Oscar began his career a little later in life, after having served with distinction in the military and the private sector. After graduating from Stetson, he began his legal career with the Department of Justice as an Assistant United States Attorney in the Middle District of Florida. After honing his trial skills as a federal prosecutor, he entered private practice with the St Petersburg law firm of Harrison, Greene, Mann, Rowe, Stanton & Mastry. Over the years this firm had been the launching pad for the careers of the best lawyers in our community - U.S. Circuit Judge Paul Roney and Former Florida Supreme Court Chief Justice Alan Sundberg, to name just a few. He became a partner in this firm where he restricted his practice to civil litigation, and in particular, insurance defense. He handled one of the most complex insurance coverage cases at the time, involving a claim for coverage for numerous asbestos bodily injury claims, and represented clients from the railroad, W.R. Grace, the Pinellas County School Board and numerous architectural and engineering firms. Over time, the representation of architects and engineers would become the principle focuses of his career.

In 1983, he left the firm, which by that time had become the firm of Greene, Mann, Rowe, Stanton, Mastry & Burton, with several other partners of the firm and one associate to form the firm of Blasingame, Forizs & Smiljanich, where he remained until he left the firm in 1997 to start another firm which bore his name only.

During his career, Oscar used his low-key, straight forward approach to win numerous jury verdicts for his clients. His approach with his opponents was always gracious and professional, to the extent that he was disarming. Oscar's word was his bond. His reputation expanded the state of Florida. It sometimes came as a surprise for a young lawyer from his firm who had been sent to cover a hearing in some corner of Florida where the firm did not have a regular presence, when the local judge would ask the associate how the "Big O" was doing. His style of approach to litigation and his level of professionalism and courtesy has, unfortunately, become uncommon in today's litigation forum.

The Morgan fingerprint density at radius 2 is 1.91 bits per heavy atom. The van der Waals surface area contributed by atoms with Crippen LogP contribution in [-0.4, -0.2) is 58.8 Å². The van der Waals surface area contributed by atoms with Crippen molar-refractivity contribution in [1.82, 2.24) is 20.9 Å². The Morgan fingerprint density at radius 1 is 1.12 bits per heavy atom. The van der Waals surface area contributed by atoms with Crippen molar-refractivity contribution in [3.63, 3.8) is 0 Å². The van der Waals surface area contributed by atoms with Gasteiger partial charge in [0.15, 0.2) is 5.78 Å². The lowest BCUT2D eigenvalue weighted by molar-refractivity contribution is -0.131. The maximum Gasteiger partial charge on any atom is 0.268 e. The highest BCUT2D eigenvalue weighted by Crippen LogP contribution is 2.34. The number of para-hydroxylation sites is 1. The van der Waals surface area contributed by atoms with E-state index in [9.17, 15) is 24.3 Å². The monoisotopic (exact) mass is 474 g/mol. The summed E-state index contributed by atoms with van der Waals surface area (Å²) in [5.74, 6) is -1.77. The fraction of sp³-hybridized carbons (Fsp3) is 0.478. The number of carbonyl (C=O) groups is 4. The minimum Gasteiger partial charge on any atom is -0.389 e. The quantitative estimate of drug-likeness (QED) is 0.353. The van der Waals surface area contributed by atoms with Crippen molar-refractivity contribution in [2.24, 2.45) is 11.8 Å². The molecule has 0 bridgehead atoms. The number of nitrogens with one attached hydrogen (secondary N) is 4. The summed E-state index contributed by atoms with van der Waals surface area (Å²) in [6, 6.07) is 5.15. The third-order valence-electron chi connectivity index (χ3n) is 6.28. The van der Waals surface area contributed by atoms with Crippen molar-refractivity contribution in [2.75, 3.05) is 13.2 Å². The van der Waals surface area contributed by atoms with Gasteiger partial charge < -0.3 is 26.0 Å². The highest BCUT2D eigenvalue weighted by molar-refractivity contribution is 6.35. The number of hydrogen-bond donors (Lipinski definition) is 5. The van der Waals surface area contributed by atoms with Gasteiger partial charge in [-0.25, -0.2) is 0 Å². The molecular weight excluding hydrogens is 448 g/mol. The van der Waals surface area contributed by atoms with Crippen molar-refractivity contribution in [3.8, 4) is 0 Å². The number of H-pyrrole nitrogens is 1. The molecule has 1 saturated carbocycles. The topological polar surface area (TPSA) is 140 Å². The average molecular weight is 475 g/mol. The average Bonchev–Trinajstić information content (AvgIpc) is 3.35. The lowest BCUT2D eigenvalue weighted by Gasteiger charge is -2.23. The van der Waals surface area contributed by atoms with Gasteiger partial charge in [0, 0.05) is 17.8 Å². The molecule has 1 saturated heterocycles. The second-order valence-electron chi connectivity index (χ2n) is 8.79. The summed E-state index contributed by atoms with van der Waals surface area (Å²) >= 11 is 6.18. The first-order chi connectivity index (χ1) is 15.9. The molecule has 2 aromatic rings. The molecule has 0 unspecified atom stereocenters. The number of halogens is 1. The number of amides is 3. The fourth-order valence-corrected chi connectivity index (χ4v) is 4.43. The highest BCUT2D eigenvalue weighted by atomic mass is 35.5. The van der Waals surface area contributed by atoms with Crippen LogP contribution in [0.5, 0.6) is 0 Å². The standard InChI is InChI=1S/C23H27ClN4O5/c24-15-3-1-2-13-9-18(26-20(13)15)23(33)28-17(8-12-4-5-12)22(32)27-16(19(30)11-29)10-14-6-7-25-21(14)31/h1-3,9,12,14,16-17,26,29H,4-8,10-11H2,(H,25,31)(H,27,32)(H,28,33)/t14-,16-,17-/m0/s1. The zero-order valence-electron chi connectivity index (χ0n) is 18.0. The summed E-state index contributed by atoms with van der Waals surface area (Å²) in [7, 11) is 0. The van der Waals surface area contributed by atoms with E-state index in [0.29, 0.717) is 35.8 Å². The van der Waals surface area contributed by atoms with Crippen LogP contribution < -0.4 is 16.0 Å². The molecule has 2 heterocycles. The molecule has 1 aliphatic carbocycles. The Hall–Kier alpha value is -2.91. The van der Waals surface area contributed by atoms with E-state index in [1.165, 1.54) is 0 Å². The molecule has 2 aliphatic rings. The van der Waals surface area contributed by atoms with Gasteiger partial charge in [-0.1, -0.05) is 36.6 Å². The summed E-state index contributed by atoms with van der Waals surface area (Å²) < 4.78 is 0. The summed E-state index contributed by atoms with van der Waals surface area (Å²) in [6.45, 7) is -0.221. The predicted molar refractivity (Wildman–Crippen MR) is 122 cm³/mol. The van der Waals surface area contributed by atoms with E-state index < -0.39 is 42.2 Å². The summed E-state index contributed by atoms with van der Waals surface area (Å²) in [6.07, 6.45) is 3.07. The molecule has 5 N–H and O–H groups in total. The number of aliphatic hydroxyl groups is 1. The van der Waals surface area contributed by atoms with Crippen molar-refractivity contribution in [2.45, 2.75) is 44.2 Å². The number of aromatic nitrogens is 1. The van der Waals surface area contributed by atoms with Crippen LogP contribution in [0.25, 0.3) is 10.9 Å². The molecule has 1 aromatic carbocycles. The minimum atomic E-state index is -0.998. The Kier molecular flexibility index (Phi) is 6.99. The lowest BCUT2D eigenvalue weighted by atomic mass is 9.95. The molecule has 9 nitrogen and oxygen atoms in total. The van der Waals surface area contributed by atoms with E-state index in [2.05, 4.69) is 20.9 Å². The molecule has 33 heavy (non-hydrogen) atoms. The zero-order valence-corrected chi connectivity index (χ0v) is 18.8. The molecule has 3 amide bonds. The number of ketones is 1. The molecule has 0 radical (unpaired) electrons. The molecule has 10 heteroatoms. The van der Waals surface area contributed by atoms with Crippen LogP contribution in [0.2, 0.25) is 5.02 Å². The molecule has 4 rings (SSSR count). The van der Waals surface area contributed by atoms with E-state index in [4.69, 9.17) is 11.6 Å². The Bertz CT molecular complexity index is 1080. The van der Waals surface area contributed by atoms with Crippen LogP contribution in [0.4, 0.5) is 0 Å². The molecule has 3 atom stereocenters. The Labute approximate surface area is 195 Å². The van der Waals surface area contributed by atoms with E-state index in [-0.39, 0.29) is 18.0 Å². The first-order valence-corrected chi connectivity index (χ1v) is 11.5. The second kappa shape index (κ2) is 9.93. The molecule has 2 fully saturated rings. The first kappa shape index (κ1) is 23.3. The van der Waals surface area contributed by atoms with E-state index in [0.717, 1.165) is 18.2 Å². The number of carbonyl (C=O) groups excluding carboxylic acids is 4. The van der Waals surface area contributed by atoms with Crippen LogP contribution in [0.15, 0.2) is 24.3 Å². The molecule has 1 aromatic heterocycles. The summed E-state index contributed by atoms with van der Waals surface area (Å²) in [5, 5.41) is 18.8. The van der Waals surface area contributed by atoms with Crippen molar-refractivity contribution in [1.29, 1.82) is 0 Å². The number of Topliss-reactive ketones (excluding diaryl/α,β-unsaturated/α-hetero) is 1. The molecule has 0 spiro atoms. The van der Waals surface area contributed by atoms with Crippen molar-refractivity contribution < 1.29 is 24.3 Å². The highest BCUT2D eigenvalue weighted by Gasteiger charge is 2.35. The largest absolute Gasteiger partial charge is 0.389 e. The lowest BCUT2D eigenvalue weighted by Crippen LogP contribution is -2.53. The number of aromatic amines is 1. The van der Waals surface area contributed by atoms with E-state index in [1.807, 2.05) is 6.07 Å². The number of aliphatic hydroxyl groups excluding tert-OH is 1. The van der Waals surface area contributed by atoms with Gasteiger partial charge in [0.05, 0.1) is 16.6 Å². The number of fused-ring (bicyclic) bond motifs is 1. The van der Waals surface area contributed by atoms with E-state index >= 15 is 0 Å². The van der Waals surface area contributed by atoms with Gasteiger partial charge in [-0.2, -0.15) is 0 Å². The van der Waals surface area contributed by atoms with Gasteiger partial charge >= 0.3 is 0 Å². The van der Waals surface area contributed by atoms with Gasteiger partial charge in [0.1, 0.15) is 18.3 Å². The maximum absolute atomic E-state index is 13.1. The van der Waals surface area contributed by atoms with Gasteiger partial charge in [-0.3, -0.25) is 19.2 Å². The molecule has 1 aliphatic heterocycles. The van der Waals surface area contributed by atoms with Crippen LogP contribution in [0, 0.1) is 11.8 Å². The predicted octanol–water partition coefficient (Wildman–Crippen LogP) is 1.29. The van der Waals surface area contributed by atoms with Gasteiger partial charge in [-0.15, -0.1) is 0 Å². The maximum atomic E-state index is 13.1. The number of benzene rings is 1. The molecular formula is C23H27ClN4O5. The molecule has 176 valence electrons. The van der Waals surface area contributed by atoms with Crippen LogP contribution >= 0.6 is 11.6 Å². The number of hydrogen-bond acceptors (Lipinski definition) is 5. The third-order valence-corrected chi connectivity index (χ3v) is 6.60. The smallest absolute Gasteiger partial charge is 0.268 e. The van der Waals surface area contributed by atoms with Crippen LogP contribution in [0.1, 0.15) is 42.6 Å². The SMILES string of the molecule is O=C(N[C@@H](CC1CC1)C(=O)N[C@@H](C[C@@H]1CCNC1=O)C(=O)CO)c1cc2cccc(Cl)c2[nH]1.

John A. Yanchunis

James, Hoyer, Newcomer & Smiljanich, PA

I would like to join in the nomination of Oscar Blasingame as the recipient of the 2004 St. Petersburg Bar Professionalism Award. During his career as a civil litigator, Oscar set a high standard for legal knowledge, thoughtful practice and professional relations with opposing attorneys. Many of us, who at one time were young litigators, learned much about the way to handle ourselves in court and in our dealings with other attorneys from watching Oscar.

David J. Abbey

Abbey, Adams, Byelick, Kiernan, Mueller & Lancaster LLP

I wholeheartedly nominate Oscar Blasingame for the Professionalism Award. Oscar was not only a fine trial lawyer, but always had time for younger lawyers. The Florida Bar would not need to consider a mentoring program if we all gave to the profession as Oscar did.

Michael J. Keane

Keane, Reese & Vesely PA